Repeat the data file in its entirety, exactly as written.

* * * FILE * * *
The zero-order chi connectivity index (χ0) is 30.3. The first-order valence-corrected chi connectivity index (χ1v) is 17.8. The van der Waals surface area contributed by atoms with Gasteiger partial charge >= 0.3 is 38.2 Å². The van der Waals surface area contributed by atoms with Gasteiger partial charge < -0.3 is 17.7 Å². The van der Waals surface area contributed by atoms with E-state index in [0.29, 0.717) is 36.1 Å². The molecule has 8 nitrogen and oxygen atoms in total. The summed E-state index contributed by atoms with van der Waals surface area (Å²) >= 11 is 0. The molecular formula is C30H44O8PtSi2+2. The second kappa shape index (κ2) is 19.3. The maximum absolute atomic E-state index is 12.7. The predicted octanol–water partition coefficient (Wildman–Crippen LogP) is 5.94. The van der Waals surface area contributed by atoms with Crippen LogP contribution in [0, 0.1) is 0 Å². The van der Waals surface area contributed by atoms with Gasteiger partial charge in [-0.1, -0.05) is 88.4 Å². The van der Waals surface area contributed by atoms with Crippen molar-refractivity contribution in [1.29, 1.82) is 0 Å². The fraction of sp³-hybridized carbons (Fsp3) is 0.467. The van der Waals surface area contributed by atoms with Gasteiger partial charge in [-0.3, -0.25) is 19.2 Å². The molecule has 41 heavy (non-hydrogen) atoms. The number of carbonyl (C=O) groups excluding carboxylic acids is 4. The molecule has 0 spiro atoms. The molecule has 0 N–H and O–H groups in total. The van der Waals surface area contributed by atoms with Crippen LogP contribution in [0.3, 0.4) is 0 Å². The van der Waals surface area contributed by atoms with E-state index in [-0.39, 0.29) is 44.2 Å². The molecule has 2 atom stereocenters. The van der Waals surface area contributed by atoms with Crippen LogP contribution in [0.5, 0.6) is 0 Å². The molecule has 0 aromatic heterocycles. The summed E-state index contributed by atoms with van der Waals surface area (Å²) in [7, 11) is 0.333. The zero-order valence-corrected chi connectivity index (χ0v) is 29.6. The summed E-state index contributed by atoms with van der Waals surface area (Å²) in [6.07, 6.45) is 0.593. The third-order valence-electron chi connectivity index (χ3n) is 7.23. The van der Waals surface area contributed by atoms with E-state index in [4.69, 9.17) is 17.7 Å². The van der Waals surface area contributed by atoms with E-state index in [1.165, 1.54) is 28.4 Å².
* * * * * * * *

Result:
The zero-order chi connectivity index (χ0) is 30.3. The first-order valence-corrected chi connectivity index (χ1v) is 17.8. The van der Waals surface area contributed by atoms with Gasteiger partial charge >= 0.3 is 38.2 Å². The van der Waals surface area contributed by atoms with Gasteiger partial charge < -0.3 is 17.7 Å². The van der Waals surface area contributed by atoms with E-state index in [0.29, 0.717) is 36.1 Å². The molecule has 8 nitrogen and oxygen atoms in total. The summed E-state index contributed by atoms with van der Waals surface area (Å²) >= 11 is 0. The molecular formula is C30H44O8PtSi2+2. The second kappa shape index (κ2) is 19.3. The maximum absolute atomic E-state index is 12.7. The predicted octanol–water partition coefficient (Wildman–Crippen LogP) is 5.94. The van der Waals surface area contributed by atoms with Crippen LogP contribution in [0, 0.1) is 0 Å². The van der Waals surface area contributed by atoms with Gasteiger partial charge in [-0.1, -0.05) is 88.4 Å². The van der Waals surface area contributed by atoms with Crippen molar-refractivity contribution in [1.29, 1.82) is 0 Å². The fraction of sp³-hybridized carbons (Fsp3) is 0.467. The van der Waals surface area contributed by atoms with Gasteiger partial charge in [-0.3, -0.25) is 19.2 Å². The molecule has 41 heavy (non-hydrogen) atoms. The number of carbonyl (C=O) groups excluding carboxylic acids is 4. The molecule has 0 spiro atoms. The molecule has 0 N–H and O–H groups in total. The van der Waals surface area contributed by atoms with Crippen LogP contribution in [0.3, 0.4) is 0 Å². The van der Waals surface area contributed by atoms with E-state index in [-0.39, 0.29) is 44.2 Å². The molecule has 2 atom stereocenters. The van der Waals surface area contributed by atoms with Crippen LogP contribution in [0.5, 0.6) is 0 Å². The molecule has 0 aromatic heterocycles. The summed E-state index contributed by atoms with van der Waals surface area (Å²) in [7, 11) is 0.333. The zero-order valence-corrected chi connectivity index (χ0v) is 29.6. The summed E-state index contributed by atoms with van der Waals surface area (Å²) in [6.07, 6.45) is 0.593. The third-order valence-electron chi connectivity index (χ3n) is 7.23. The van der Waals surface area contributed by atoms with E-state index in [4.69, 9.17) is 17.7 Å². The van der Waals surface area contributed by atoms with E-state index in [1.165, 1.54) is 28.4 Å².